A runaway seeks refuge with her aunt and uncle in Baltimore and finds their marriage ending and her cousin in crisis. In the days that follow, the family struggles to let go of the past while searching for new things to hold onto.
Keith (Lombardi), a small-time drug dealer under house arrest at the home of his father (Belushi) in Baltimore, re-enters a community scarred by unemployment, neglect and deeply entrenched ... See full summary »
Marnie just graduated from college, drinks likes she's still in school, and is looking for a temporary job but a permanent boyfriend. She loves a guy who doesn't love her (?), ping-pongs ... See full summary »
Alan is a musician who leaves a busted-up band for New York, and a new musical voyage. He tries to stay focused and fends off all manner of distractions, including the attraction to his good friend's girlfriend.
An alienated girl struggles to piece together the events of the previous night over 24 hours in NYC, only to be reminded that nothing is ever as it seems in a city where everyone is a self-made avatar, and violence looms like a halo.
Damien Wayne Echols,
The boy's name is Alex, but in the world of gamers where he spends most of his time, he is known as Koss. The enormous amount of time he spends at the computer screen starts to pay off: in ... See full summary »
A love triangle featuring the trophy girlfriend of a petty drug lord, caught up in a web of luxury and violence in a modern dark gangster tale set in the beautiful port city of Bodrum on the Turkish Riviera.
Victoria Carmen Sonne,
I'll skip any in depth discussion of formal excellence -- real critics like Roger Ebert and Richard Brody have already said much about that -- and just say that almost every shot, every element of the film is fantastic. Porterfield has a great instinct for composition, for length of shots, for what to focus on and what to leave off the screen. He introduces a few unique elements, including a lot of lingering shots away from prevalent dialogue. The visual style alone is reason to see the film.
But it's not the most important reason. Putty Hill accomplishes something very, very exciting on the level of the heart. In a brief Q&A after the film screened, Porterfield was asked about his decision to shoot the neighborhood and people he did, rather than any of the "shine" that the city of Baltimore has. Porterfield answered that it was part of where he came from, and that he saw it as an ethical responsibility to represent the working class in a moderate, non- sensational light. Much more than something like The Wire (or, say, Winter's Bone, another contemporary film with a similar focus on devastated, poor working class America), Putty Hill does not exploit poor, mostly "white trash" (as one British writer called them) characters, does not sensationalize or wring out their dire situations in hopes of creating great drama. The film is stark and realistic, but the treatment of characters is sympathetic. This is not a film that tries to shock the viewer with a saturation of hyperrealistic details about "what life is like on the other side" of the poverty line: it's not all drugs and violence and grime. Instead, Putty Hill is a film that shows a group of people living their lives just as they know how to. Sure, some things are dark, some things are gritty, some things are sad... but on the other hand these are people, like anybody, with great capacity for love and understanding.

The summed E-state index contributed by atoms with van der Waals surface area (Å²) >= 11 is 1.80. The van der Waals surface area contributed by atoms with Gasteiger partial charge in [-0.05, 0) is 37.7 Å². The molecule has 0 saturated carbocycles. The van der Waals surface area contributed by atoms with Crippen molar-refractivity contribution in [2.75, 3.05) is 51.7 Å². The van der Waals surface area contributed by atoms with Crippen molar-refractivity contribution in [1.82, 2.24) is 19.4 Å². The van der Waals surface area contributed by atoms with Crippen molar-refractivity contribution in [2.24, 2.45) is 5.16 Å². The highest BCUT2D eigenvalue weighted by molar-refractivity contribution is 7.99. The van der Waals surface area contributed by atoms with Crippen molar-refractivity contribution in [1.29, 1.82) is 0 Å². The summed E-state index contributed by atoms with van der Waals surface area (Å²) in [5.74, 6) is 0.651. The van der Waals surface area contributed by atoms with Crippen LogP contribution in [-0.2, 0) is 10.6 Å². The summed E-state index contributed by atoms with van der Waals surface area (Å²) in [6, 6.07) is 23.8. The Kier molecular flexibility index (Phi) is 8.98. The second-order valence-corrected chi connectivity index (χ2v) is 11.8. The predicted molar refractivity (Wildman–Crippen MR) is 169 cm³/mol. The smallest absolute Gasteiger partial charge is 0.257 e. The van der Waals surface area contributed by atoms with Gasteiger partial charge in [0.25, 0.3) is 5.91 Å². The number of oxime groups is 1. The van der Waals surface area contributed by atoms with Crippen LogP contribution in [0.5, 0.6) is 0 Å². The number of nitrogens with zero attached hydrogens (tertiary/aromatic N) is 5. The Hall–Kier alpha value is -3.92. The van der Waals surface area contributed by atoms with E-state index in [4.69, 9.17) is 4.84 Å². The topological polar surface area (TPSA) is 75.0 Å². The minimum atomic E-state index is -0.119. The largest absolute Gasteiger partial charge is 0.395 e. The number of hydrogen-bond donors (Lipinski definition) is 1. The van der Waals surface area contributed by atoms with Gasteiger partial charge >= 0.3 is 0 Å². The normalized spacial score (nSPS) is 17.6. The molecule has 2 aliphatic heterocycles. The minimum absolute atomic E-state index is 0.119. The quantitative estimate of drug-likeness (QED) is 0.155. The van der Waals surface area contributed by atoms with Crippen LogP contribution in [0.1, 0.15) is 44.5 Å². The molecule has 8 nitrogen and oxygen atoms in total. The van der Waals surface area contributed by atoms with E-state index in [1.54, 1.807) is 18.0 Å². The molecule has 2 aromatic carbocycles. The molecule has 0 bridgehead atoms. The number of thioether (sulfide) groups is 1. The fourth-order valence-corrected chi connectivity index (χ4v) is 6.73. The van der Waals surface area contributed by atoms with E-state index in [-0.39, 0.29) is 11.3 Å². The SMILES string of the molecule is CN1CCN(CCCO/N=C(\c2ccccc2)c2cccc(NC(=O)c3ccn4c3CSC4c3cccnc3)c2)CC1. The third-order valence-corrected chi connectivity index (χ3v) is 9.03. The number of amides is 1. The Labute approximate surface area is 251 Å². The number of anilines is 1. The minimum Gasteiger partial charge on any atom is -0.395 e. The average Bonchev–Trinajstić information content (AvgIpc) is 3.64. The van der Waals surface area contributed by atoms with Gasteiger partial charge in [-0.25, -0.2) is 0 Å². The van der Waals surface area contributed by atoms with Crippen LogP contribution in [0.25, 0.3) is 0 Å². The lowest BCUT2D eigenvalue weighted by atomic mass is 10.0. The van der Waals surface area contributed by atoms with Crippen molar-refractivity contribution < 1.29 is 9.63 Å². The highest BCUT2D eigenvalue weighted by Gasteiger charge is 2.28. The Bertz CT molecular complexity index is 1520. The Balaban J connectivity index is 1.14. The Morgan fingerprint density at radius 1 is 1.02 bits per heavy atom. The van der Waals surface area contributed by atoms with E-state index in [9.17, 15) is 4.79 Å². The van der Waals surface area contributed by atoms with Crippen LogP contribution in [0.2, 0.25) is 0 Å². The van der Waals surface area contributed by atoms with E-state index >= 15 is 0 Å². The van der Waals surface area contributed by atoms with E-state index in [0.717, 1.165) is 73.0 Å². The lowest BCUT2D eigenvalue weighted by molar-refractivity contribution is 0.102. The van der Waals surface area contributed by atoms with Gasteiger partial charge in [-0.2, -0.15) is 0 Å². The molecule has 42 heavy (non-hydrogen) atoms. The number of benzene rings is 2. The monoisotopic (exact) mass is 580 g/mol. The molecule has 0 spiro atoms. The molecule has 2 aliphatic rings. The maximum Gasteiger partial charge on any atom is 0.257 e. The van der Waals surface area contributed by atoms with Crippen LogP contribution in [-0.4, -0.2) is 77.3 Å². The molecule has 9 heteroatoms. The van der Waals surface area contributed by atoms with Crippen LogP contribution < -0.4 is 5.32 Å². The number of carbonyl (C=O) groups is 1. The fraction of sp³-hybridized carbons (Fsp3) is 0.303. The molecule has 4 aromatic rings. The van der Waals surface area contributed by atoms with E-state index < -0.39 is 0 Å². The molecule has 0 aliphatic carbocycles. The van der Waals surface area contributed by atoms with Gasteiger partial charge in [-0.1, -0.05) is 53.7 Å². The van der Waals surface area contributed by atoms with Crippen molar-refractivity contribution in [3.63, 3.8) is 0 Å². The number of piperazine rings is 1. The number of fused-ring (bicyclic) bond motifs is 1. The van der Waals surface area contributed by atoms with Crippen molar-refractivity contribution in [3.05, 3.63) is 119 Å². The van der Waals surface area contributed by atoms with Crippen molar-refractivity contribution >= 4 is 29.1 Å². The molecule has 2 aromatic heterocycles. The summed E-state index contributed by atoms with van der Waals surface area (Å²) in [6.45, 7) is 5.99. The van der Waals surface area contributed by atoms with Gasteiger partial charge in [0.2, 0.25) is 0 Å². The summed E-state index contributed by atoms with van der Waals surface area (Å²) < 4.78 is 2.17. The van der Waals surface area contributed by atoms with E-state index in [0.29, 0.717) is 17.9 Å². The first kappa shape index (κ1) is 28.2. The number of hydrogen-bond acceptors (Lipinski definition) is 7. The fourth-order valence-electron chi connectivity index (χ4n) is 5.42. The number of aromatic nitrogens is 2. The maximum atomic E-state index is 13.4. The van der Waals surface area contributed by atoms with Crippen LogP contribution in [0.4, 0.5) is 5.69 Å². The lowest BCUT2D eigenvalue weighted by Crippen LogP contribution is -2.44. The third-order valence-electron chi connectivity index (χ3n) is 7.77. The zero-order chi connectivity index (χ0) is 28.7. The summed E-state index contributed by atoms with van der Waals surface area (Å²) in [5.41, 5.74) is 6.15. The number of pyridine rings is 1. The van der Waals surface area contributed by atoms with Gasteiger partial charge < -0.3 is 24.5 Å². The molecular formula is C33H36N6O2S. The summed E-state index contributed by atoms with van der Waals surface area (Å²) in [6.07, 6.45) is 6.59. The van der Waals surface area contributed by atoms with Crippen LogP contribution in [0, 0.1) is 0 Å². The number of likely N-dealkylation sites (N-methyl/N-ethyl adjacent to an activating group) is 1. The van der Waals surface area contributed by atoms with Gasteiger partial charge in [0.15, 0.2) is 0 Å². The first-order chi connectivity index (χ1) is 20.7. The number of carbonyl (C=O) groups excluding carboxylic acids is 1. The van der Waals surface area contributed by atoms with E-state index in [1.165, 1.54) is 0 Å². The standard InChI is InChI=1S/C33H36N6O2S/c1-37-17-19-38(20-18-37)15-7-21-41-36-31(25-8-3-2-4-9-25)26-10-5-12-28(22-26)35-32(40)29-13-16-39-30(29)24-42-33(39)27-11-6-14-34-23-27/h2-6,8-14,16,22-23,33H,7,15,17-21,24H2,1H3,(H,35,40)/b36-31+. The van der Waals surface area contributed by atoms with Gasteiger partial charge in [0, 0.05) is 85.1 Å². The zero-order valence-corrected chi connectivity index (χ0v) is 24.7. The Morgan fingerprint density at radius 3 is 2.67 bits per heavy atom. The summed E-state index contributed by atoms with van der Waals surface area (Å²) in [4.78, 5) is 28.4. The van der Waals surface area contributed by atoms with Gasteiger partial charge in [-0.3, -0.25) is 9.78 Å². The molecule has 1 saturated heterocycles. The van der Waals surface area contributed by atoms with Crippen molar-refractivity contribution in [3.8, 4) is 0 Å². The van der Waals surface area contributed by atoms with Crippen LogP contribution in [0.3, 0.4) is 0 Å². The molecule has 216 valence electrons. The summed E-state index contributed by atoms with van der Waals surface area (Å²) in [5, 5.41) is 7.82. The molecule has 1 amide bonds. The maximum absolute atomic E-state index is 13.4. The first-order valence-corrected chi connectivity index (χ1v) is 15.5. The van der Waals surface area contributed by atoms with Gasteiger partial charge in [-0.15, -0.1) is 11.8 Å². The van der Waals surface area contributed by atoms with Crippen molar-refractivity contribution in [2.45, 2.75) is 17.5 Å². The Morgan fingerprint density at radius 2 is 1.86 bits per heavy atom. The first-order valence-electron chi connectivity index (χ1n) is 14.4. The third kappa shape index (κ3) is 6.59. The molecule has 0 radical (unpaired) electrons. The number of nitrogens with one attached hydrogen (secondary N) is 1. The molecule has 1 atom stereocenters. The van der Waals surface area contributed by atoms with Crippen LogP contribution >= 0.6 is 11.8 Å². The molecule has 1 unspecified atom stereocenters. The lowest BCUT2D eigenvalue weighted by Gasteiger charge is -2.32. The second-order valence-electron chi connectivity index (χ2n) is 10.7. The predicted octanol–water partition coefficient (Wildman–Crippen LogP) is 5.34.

Putty Hill is the greatest current example I have seen of art treating the lives of the working class with both realism and respect. It's not coddling, it's not political, it's not a shock piece. The camera rolls, and what we see is Life, with all of its imperfections, problems, and beauties intact.
When this accomplishment of subject is combined with stunning formal elements, what results is one of the most exciting, important films I've seen in years.
11 of 17 people found this review helpful.
Was this review helpful to you?
| Report this